Bringing Up Bambina

In order to instill a lifetime of sound eating habits in your children, all you need is an Italian grandmother, and the will to stand back for twelve years or so, while she feeds them the opposite of what you would. You won’t have to foist the responsibility on her—she will take it as soon as she can. Conversely, should you not care to hand it over, you’ll find her expert slavish service to your child will remove your entire generation from the running.

Glass of eggThe moment I gave up nursing, my mother-in-law, Rita, stepped in with a diet of bottles of baby biscuits dissolved in boiled cow’s milk that continued (in its later stages by stealth) until Giorgia was almost five. Starting around six months old, my daughter also got a raw farmer’s egg to drink mid-morning, which quickly became a favorite. (Even the Italian physician balked at this: better a store-bought egg, she said.) At a year or so of age, she was ushered into the three-meals-and-two-snacks day that accompany Italians from the cradle to the grave.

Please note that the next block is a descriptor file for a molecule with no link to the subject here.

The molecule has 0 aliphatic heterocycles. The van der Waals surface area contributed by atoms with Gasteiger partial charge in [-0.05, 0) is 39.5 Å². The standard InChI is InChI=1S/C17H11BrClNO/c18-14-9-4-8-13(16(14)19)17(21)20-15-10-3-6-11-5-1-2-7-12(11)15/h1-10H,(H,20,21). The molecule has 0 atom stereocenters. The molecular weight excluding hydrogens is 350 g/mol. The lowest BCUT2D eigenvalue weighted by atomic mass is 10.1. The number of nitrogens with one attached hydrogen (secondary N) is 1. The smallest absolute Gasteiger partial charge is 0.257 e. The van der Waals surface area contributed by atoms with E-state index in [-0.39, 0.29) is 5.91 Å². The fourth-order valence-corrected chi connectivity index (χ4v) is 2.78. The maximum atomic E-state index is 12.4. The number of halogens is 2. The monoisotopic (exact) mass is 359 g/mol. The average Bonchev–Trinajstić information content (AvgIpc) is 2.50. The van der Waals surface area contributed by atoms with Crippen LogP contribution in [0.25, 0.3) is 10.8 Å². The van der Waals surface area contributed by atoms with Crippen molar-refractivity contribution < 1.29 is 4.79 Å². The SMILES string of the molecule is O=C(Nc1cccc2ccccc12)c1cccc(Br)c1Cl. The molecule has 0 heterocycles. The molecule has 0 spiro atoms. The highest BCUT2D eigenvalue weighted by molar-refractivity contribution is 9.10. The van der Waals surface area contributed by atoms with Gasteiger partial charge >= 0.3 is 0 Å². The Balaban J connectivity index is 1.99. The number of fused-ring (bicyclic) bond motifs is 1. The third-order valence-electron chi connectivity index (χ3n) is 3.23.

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On the Second Day of Easter…

yellow linden blossomsIt’s still Easter in Italy, in a manner of speaking. Yesterday, Sunday, was “Pasqua,” and today, Monday, is the holiday known as “Pasquetta,” or the mini-Easter, the day on which friends and family vie for the right to host rather than attend one another’s buffets of leftovers. So, while the spirit lingers, here are the ten ingredients for a real Tuscan Easter:

1. Reserve a lamb in advance with the nearest sheep-herding Sardinian farmer. When you go to pick it up, remind him that last year’s was tough and overpriced, in the hope that he’ll feel bad and give you some of that fresh ricotta he is sure to have made for the holidays. Put the lamb in the freezer. Continue reading On the Second Day of Easter…